Summary: The third week in advent looks at the shepherds and this message looks at how the Shepherds experience mirrors our Christian experience.

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Go Tell It On the Mountain

It wasn’t the world’s oldest profession but it was close! I mean you know what the world’s oldest profession is right? That’s right, farming. Adam and Eve had two sons, Cain the oldest was a farmer, thus making that the world’s oldest profession. What were you thinking? And Abel the younger brother was a shepherd making that the world’s second oldest profession.

If there is one scene that seems to shout Christmas to us it would be the shepherds on the hillside staring in wonder at an angel choir in the sky. And we all know the story and Christmas wouldn’t be complete without the keepers of sheep pressed in tight to see the one would be called the lamb of God.

And although they weren’t lead characters the shepherds were part of the chorus in the production of the first Christmas. When I was in high school our school was known for the great musicals we put on. And during my three years we performed The King and I, South Pacific and the Music Man. And when they were casting the musical they would cast the male lead and the female lead and then the supporting roles. And all those roles had names, and were highlighted in the program. And then they got to the bulk of the players and they were called the Chorus. And that’s where I ended up, in the chorus. But you couldn’t have the musical without the chorus. If you just had the leads you wouldn’t have a musical you would just have a small ensemble.

In the same way there were the leads in the Christmas story, Mary and Joseph, the angel Gabriel and the baby Jesus. They get top billing. And then there were the supporting roles. The innkeeper, King Herod and the Wise Men. They got second billing. And then you have the chorus. That would be the angels who we will talk about next week and the shepherds. If you were doing up a program from that first Christmas they would be listed in a group after all the others in the play it would say “and the shepherds.”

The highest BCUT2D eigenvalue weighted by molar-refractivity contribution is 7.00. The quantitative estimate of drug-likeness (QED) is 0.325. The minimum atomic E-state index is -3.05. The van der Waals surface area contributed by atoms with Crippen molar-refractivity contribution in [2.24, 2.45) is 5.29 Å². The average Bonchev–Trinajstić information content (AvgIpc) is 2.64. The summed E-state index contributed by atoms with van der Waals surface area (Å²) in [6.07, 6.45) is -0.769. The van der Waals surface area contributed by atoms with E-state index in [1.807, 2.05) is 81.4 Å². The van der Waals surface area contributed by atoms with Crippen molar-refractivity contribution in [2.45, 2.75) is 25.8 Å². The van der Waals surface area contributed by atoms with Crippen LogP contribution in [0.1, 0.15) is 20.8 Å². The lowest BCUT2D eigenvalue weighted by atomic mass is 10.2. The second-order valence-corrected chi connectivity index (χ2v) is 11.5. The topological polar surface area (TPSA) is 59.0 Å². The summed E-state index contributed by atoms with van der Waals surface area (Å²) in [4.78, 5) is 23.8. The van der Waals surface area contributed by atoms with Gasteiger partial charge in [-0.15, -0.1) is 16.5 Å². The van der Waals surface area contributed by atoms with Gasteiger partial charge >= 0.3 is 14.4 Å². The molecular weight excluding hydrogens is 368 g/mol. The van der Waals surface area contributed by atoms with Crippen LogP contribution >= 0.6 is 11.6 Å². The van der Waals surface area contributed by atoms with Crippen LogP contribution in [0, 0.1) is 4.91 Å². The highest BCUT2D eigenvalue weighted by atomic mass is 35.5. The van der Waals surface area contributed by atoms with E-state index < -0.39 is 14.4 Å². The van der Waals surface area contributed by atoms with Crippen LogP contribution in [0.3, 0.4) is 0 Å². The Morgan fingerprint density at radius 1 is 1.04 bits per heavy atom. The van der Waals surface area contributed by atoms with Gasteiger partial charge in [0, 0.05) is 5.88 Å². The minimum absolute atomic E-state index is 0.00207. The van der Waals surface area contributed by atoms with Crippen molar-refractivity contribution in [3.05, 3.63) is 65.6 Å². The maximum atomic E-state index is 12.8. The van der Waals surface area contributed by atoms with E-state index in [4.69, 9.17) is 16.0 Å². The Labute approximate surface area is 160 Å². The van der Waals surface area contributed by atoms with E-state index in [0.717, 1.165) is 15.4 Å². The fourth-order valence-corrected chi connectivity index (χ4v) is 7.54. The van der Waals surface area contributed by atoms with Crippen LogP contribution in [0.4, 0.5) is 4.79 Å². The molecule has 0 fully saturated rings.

But they weren’t just peripheral or window dressing they were a vital part of the story.

Who They Were. I know you are probably thinking, “Hey Denn they were shepherds, duhh. Well sure they were, but what does that mean today. For most of us the closest we’ve ever come to a shepherd is wearing a wool sweater and eating lamb chops. And so because when we think of shepherds we immediately shift to the Christmas story we have kind of romanticize who they were what they did. But really they were just guys who watched sheep. Probably wasn’t an intensive training program for the job and they probably weren’t anywhere near the top of the economic heap. Nor would they have been near the top of the social heap or even the religious heap.

The problem was their jobs, the demands of the flock were so great that even if the shepherds were inclined to be religious all of the rules and regulations of Judaism, with the various hand washings and other parts of the ceremonial law, were out of their reach, so they could never really be “Good Jews”

The second thing we need to look at is Who They Weren’t The biggest surprise here is that they weren’t anyone special. I mean if I was God, creator of all things, master of the universe and I was announcing the birth of my Son I’m not sure that shepherds would have made the short list. Or for that matter the long list. Kings, emperors, potentates they would have been the ones on my list, not the keepers of sheep.

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